The Nobel Chronicles

  title={The Nobel Chronicles},
  author={Tonse N. K. Raju},
  journal={The Lancet},
  • T. Raju
  • Published 29 May 1999
  • Art
  • The Lancet
7 Citations
Historical Account Cardiology
That it will ever come into general use, notwithstanding its value, is extremely doubtful because its beneficial application requires much time and gives a good bit of trouble; both to the patient
A History of Intensive Care Medicine
Most historians believe that Bjorn Ibsen’s response to the 1952 polio epidemic in Copenhagen led to intensive care medicine (ICM) and intensive care units (ICUs) and the development of blood gas analysis by Poul Astrup.
Right Cardiac Catheterization Before the Advent of Cardiopulmonary Bypass
After more than 50 years from its inception, right heart catheterization continues to be the gold standard in diagnosing patients with elevated right heart pressure and in the management of complex patients, although the use of the pulmonary artery catheter is a monitoring procedure and not a treatment.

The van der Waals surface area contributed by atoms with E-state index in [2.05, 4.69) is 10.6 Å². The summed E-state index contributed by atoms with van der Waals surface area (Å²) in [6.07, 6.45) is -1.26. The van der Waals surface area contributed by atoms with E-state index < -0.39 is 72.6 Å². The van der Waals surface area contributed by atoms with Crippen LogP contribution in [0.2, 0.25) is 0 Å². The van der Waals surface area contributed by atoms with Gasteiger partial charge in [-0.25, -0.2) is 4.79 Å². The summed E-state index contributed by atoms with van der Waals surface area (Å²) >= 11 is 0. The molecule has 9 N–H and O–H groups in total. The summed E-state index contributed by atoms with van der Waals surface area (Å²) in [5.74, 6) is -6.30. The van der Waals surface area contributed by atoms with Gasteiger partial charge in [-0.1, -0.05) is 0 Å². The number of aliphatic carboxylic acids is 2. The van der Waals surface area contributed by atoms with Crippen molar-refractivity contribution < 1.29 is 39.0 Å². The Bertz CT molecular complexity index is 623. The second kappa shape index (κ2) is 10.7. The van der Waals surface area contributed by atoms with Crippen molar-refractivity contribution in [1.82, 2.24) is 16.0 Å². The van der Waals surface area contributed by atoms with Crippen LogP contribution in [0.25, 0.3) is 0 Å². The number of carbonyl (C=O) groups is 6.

Historical Account: Interventional Cardiology
In this chapter, some of the stepping stones proceeding the current era of catheter-based coronary intervention are reviewed.
Vascular Access: An Historical Perspective from Sir William Harvey to the 1956 Nobel Prize to André F. Cournand, Werner Forssmann, and Dickinson W. Richards
The genius and the perseverance of the three physicians paved the way towards peripheral and central catheter vein placement, one of the most frequently performed maneuvers in hospitals.
History of Right Heart Catheterization: 100 Years of Experimentation and Methodology Development
The purpose of this manuscript is to review the development of right heart catheterization that led to the ability to conduct physiologic studies in cardiovascular dynamics in normal individuals and in patients with cardiovascular diseases, and to review current controversies of the extension of the right heartCatheter, the pulmonary artery catheter.